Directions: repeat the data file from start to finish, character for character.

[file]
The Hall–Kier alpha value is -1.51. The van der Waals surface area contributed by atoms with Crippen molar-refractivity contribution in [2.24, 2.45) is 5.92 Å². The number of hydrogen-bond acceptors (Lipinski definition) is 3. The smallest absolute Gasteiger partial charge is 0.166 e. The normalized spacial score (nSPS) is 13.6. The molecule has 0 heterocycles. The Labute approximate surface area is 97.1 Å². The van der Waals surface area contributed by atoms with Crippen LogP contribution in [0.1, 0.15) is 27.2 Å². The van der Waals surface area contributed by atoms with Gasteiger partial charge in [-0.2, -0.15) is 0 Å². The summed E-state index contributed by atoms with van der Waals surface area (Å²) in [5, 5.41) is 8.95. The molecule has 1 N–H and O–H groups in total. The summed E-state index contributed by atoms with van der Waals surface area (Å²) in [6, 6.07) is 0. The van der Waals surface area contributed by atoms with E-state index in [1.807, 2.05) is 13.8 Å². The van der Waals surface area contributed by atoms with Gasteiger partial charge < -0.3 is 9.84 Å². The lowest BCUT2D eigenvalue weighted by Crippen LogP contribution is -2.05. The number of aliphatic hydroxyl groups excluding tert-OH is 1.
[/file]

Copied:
The Hall–Kier alpha value is -1.51. The van der Waals surface area contributed by atoms with Crippen molar-refractivity contribution in [2.24, 2.45) is 5.92 Å². The number of hydrogen-bond acceptors (Lipinski definition) is 3. The smallest absolute Gasteiger partial charge is 0.166 e. The normalized spacial score (nSPS) is 13.6. The molecule has 0 heterocycles. The Labute approximate surface area is 97.1 Å². The van der Waals surface area contributed by atoms with Crippen LogP contribution in [0.1, 0.15) is 27.2 Å². The van der Waals surface area contributed by atoms with Gasteiger partial charge in [-0.2, -0.15) is 0 Å². The summed E-state index contributed by atoms with van der Waals surface area (Å²) in [5, 5.41) is 8.95. The molecule has 1 N–H and O–H groups in total. The summed E-state index contributed by atoms with van der Waals surface area (Å²) in [6, 6.07) is 0. The van der Waals surface area contributed by atoms with E-state index in [1.807, 2.05) is 13.8 Å². The van der Waals surface area contributed by atoms with Gasteiger partial charge < -0.3 is 9.84 Å². The lowest BCUT2D eigenvalue weighted by Crippen LogP contribution is -2.05. The number of aliphatic hydroxyl groups excluding tert-OH is 1.